When the UK Financial Conduct Authority (FCA) weighed into the debate developing around initial coin offerings (ICOs) early in September, it amplified the impression that regulatory cogs are starting to move into gear.
In issuing a consumer warning, the UK’s financial watchdog noted that ICOs were “high-risk, speculative investments”, adding that they existed in an unregulated space with no investor protection, a large degree of price volatility and with the potential for fraud.
The FCA notice went on to point investor to the risk of “inadequate information” from white papers that might be “unbalanced, incomplete or misleading” and the potential for them to lose all of their stake.
The warning followed in the wake of similar advice from the US Securities and Exchange Commission (SEC) that suggested that some ICOs should be considered securities, and hence would fall within its purview.
But Joseph Borg, senior advisor at Malta-based legal consultancy WH Partners, is keen to put a positive spin on the FCA intervention.
“I believe the FCA was very fair in its warning, in that it simply stated what the crypto community has known for the past months,” he says. “Some ICOs are scams and before investing one should consider in detail the information provided. However, the statement also implies that not all ICOs are scams and some are actually excellent projects. Before funding projects one should make sure that he or she is well informed about the team behind the ICO and the viability of the project.”
Such positivity is echoed by Brian Donegan, head of operations for fintech and digital development at the Isle of Man department of economic development. The island is somewhat stepping into the breach in terms of regulating ICOs, becoming the first jurisdiction where tokens can be issued under a registration process.
“It’s not a license,” he points out. “In essence a business will incorporate a local Isle of Man company. That company then applies to the IOM Financial Services Authority for registration.”
On a successful application the FSA will issue an IOM Registered Designated Business ICO.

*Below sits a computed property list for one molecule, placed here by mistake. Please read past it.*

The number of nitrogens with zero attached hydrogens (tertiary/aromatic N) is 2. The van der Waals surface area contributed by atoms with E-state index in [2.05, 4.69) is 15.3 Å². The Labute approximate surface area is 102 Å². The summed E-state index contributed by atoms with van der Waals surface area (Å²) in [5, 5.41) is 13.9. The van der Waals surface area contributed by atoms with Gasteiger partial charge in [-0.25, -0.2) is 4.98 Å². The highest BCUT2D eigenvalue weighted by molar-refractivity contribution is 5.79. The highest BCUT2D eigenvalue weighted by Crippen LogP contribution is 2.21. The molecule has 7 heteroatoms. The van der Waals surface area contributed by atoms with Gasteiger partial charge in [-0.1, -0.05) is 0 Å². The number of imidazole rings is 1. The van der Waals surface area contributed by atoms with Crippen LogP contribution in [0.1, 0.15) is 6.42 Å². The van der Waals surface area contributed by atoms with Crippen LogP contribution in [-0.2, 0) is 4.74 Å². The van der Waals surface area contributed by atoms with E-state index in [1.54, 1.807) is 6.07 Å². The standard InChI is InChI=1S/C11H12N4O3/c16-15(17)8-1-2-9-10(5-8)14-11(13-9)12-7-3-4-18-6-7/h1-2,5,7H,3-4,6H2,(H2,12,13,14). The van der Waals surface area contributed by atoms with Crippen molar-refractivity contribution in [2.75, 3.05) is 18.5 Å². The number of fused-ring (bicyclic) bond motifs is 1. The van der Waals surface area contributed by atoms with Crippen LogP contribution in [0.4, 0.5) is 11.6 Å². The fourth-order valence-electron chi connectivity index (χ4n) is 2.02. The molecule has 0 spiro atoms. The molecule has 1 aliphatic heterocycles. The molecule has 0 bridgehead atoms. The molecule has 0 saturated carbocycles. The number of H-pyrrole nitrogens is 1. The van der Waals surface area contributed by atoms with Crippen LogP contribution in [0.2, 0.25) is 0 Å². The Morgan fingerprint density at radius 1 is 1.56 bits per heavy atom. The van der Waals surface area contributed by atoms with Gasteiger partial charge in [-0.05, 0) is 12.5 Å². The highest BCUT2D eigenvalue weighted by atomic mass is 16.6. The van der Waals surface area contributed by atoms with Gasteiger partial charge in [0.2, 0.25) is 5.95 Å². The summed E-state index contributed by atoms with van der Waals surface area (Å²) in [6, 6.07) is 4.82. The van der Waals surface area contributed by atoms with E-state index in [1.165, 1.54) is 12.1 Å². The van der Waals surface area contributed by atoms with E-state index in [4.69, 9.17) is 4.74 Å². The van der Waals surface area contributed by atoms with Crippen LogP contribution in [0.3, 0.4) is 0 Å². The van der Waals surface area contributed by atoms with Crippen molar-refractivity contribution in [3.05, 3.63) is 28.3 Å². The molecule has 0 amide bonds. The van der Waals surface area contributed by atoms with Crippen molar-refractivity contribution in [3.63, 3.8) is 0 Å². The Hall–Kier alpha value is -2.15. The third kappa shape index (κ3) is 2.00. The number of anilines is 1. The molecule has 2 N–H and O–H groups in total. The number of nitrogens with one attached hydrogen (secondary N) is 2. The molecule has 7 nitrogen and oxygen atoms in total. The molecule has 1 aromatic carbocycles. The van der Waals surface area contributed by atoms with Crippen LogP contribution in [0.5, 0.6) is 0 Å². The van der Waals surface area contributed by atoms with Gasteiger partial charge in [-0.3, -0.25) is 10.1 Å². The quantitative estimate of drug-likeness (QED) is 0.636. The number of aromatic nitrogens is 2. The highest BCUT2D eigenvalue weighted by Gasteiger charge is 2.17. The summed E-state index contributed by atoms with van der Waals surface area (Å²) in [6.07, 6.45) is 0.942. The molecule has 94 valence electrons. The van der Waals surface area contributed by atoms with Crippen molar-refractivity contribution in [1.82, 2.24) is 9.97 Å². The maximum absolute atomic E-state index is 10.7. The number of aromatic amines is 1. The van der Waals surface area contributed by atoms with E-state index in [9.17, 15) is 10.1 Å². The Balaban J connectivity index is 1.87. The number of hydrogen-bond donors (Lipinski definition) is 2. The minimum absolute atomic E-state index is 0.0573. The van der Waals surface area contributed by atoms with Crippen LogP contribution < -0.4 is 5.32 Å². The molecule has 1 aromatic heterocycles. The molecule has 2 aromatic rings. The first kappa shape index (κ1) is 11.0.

That means the ICO is issued to an IOM company, registered under the Designated Businesses (Registration and Oversight) Act 2015 and overseen for compliance within the orbit of the island’s AML/CFT legislation.
“The registration process and the regulatory framework that supports it, is robust and will be constantly reviewed and policed in a thorough manner such that any activity that steps outside what is allowed will be picked up and addressed,” Donegan adds.
The close links between ICOs, the rise of cryptocurrencies and the Isle of Man’s attempts to – in part – corral their collective regulation should not be surprising.
“It is in the nature of territories who have navigated the regulated egaming space or in fintech to see the crypto economy as a valid opportunity,” says Julian Jarvis, now the chief executive and co-founder of blockchain, distributed ledger and crypto business consultancy Rockchain.
He says that Gibraltar, where Rockchain in unsurprisingly based, is now also working on its own approach to distributed ledger technologies.
Jarvis argues, though, that non-security token sales have no particular need for specific jurisdictional regulation.
“There are many laws and much guidance already out there if you know where to look, that are relevant to consumer protection, data protection and good corporate governance,” he says.
Clearly the current frenzy around ICOs is something of a cause for concern – Jarvis implicitly suggests as much when he says he prefers to call them ‘token events’ – but if an offering is designed and implemented in a way that “promotes transparency, accountability and alignment of interests between stakeholders” then he suggests it can make a “big difference to outcomes.”
Jarvis’s argument finds agreement with Borg who says that the likelihood is that the scam offers will be “few and far between” and that the market will soon stabilise.
“ICOs are here to stay and they provide an excellent funding mechanism for startups in line with the crypto community philosophy which in essence aims at rewarding projects and startup teams in according with their talent and the quality of the project as such rather than what happens with traditional funding mechanisms that favour big players and established enterprises,” he says.
There is certainly an element of cross-current between the concept of coin offerings and crowdfunding and it helps explain much of the sense of excitement that surrounds the more publicised offerings, both in the wider world and in the gambling space.
“There has clearly been a pent-up demand to take crowdfunding to the next level and this is part of that too,” says Jarvis. “More and more people want a direct say in what gets funded and to participate in what the world looks like next. That needs to be respected, even while we try to encourage high standards in how that is done.”
As he adds, it would be a bad outcome if the attractive elements of token offerings were lost in a blaze of ICO flare-out.
“It would be a shame to see a total retreat to traditional funding models only, as that would mean losing out on some of the democratisation of access to investment and technology development that is happening here,” he says.